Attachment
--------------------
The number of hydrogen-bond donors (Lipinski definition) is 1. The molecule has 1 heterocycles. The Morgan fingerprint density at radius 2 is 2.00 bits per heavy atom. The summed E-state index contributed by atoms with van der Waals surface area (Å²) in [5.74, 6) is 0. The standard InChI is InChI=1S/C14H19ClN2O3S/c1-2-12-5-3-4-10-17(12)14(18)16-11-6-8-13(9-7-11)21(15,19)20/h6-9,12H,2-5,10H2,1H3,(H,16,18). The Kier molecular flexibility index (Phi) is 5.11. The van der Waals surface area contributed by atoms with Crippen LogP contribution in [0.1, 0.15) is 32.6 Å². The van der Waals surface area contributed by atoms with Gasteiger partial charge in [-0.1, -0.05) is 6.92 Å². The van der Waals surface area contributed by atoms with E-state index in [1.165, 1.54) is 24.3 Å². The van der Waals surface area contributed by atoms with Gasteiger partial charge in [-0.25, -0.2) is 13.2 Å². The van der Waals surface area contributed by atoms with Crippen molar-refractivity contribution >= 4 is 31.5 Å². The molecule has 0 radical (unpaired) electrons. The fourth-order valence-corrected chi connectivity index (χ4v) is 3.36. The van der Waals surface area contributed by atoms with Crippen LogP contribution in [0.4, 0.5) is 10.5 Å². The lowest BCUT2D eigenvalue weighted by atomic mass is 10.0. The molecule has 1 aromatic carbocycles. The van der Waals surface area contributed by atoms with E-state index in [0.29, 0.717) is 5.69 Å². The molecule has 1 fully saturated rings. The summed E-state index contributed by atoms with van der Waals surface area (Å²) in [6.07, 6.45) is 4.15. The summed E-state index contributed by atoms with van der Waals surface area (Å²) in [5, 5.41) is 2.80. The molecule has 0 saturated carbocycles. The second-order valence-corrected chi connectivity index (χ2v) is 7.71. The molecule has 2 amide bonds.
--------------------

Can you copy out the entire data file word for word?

The number of hydrogen-bond donors (Lipinski definition) is 1. The molecule has 1 heterocycles. The Morgan fingerprint density at radius 2 is 2.00 bits per heavy atom. The summed E-state index contributed by atoms with van der Waals surface area (Å²) in [5.74, 6) is 0. The standard InChI is InChI=1S/C14H19ClN2O3S/c1-2-12-5-3-4-10-17(12)14(18)16-11-6-8-13(9-7-11)21(15,19)20/h6-9,12H,2-5,10H2,1H3,(H,16,18). The Kier molecular flexibility index (Phi) is 5.11. The van der Waals surface area contributed by atoms with Crippen LogP contribution in [0.1, 0.15) is 32.6 Å². The van der Waals surface area contributed by atoms with Gasteiger partial charge in [-0.1, -0.05) is 6.92 Å². The van der Waals surface area contributed by atoms with E-state index in [1.165, 1.54) is 24.3 Å². The van der Waals surface area contributed by atoms with Gasteiger partial charge in [-0.25, -0.2) is 13.2 Å². The van der Waals surface area contributed by atoms with Crippen molar-refractivity contribution >= 4 is 31.5 Å². The molecule has 0 radical (unpaired) electrons. The fourth-order valence-corrected chi connectivity index (χ4v) is 3.36. The van der Waals surface area contributed by atoms with Crippen LogP contribution in [0.4, 0.5) is 10.5 Å². The lowest BCUT2D eigenvalue weighted by atomic mass is 10.0. The molecule has 1 aromatic carbocycles. The van der Waals surface area contributed by atoms with E-state index in [0.29, 0.717) is 5.69 Å². The molecule has 1 fully saturated rings. The summed E-state index contributed by atoms with van der Waals surface area (Å²) in [6.07, 6.45) is 4.15. The summed E-state index contributed by atoms with van der Waals surface area (Å²) in [5, 5.41) is 2.80. The molecule has 0 saturated carbocycles. The second-order valence-corrected chi connectivity index (χ2v) is 7.71. The molecule has 2 amide bonds.